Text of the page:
Climate Change and Migration: Two Case Studies on Mexico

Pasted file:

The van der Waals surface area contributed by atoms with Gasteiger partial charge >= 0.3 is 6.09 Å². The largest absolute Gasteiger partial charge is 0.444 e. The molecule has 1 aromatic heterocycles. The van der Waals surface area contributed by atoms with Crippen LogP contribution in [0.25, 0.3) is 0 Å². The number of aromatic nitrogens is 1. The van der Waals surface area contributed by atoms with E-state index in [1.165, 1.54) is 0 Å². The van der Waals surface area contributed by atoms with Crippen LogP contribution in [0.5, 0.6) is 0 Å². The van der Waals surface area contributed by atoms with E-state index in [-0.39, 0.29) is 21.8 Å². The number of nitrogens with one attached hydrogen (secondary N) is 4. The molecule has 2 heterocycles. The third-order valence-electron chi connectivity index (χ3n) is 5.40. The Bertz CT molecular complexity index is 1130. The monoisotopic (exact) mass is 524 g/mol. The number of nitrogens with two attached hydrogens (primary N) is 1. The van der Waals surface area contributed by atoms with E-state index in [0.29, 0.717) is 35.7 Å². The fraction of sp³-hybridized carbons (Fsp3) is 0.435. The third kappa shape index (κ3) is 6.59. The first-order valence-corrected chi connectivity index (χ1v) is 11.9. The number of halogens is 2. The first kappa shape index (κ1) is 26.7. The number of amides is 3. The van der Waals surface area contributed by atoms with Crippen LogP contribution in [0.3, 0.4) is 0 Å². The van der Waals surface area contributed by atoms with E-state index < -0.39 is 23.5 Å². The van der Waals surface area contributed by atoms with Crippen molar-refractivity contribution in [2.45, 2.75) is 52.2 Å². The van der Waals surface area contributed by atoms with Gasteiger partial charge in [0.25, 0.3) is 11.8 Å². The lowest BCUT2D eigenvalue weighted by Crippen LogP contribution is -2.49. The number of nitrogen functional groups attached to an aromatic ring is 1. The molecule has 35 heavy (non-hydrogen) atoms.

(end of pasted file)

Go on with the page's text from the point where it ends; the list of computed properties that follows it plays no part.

The main objective of this thesis is to empirically assess the impact of climate factors on international and internal migration in Mexico. Climate models have predicted that Mexico is facing long term drying trends and increased frequency and magnitude of weather related extremes in future decades, two climate factors to which migration is sensitive. Given the historical trends of Mexico-U.S. migration and rural-urban migration within Mexico, I evaluate the extent to which precipitation factors have impacted international and internal migration in the decade of the 1990s. Using migration data extracted from the 1995 and 2000 Mexican censuses and disaster data from the DesInventar database, I assess the impacts of disasters derived from precipitation events on interstate and international migration after controlling for other economic and demographic factors. In the case of international migration, I use a multi-level mixed-effects probit model to measure the extent to which frequency of precipitation based disasters in a state influences the probability that a household in that state has members who recently left abroad. I find that in the period 1990-1994, frequency of disasters is positively associated with the probability that a household has sent migrants abroad in that period. I find further that in the period 1995-1999, disaster frequency is negatively associated with the probability that a household has sent migrants abroad in the general case, but positively associated with the probability that a rural household in a dry state has sent migrants abroad during that period. In the case of internal migration, I construct an expanded gravity model using a Poisson pseudo-maximum likelihood estimator to estimate the impact of the frequency of precipitation based disasters at the origin state on the size of interstate migration flows. I find that higher frequency of disasters at the origin state in the years 1985-1989 and 1990-1994 is associated with higher numbers of migrants for the years 1990-1994 and 1995-1999, respectively. That is, disaster frequency appears to affect migration after a lag period. My findings are consistent with previous research suggesting that climate drivers affect migration in Mexico. Further, as climate stressors are expected to increase over time, we can expect an increased potential for climate change to trigger migration. These findings have implications for policymakers when addressing management of climate risk and future migration flows.